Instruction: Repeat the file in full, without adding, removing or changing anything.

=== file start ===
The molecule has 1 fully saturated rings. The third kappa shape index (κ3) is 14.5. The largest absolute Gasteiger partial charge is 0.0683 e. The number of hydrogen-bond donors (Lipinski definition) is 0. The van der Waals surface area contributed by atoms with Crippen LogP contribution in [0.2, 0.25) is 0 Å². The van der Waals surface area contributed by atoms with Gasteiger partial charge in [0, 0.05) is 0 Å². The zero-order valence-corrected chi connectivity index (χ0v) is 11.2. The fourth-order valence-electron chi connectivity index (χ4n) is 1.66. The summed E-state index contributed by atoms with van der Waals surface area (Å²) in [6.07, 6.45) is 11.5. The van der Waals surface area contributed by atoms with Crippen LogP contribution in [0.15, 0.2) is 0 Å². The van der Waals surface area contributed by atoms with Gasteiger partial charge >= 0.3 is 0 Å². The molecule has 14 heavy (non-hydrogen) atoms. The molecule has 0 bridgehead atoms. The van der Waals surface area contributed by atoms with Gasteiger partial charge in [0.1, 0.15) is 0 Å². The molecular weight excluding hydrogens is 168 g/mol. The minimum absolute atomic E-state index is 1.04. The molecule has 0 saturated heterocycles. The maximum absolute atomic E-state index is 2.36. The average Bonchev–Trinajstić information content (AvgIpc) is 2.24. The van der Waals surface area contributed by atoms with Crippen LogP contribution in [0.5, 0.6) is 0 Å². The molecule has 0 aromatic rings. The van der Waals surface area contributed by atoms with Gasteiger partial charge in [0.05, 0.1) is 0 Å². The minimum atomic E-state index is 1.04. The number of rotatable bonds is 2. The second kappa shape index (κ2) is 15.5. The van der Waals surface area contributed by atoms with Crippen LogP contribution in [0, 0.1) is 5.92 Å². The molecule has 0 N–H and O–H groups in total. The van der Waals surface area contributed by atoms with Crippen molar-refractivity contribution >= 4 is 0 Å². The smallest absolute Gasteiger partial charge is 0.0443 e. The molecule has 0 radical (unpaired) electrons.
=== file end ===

The molecule has 1 fully saturated rings. The third kappa shape index (κ3) is 14.5. The largest absolute Gasteiger partial charge is 0.0683 e. The number of hydrogen-bond donors (Lipinski definition) is 0. The van der Waals surface area contributed by atoms with Crippen LogP contribution in [0.2, 0.25) is 0 Å². The van der Waals surface area contributed by atoms with Gasteiger partial charge in [0, 0.05) is 0 Å². The zero-order valence-corrected chi connectivity index (χ0v) is 11.2. The fourth-order valence-electron chi connectivity index (χ4n) is 1.66. The summed E-state index contributed by atoms with van der Waals surface area (Å²) in [6.07, 6.45) is 11.5. The van der Waals surface area contributed by atoms with Crippen LogP contribution in [0.15, 0.2) is 0 Å². The van der Waals surface area contributed by atoms with Gasteiger partial charge >= 0.3 is 0 Å². The molecule has 14 heavy (non-hydrogen) atoms. The molecule has 0 bridgehead atoms. The van der Waals surface area contributed by atoms with Gasteiger partial charge in [0.1, 0.15) is 0 Å². The molecular weight excluding hydrogens is 168 g/mol. The minimum absolute atomic E-state index is 1.04. The molecule has 0 saturated heterocycles. The maximum absolute atomic E-state index is 2.36. The average Bonchev–Trinajstić information content (AvgIpc) is 2.24. The van der Waals surface area contributed by atoms with Crippen LogP contribution in [0.5, 0.6) is 0 Å². The molecule has 0 aromatic rings. The van der Waals surface area contributed by atoms with Gasteiger partial charge in [0.05, 0.1) is 0 Å². The minimum atomic E-state index is 1.04. The number of rotatable bonds is 2. The second kappa shape index (κ2) is 15.5. The van der Waals surface area contributed by atoms with Crippen LogP contribution in [0, 0.1) is 5.92 Å². The molecule has 0 N–H and O–H groups in total. The van der Waals surface area contributed by atoms with Crippen molar-refractivity contribution >= 4 is 0 Å². The smallest absolute Gasteiger partial charge is 0.0443 e. The molecule has 0 radical (unpaired) electrons.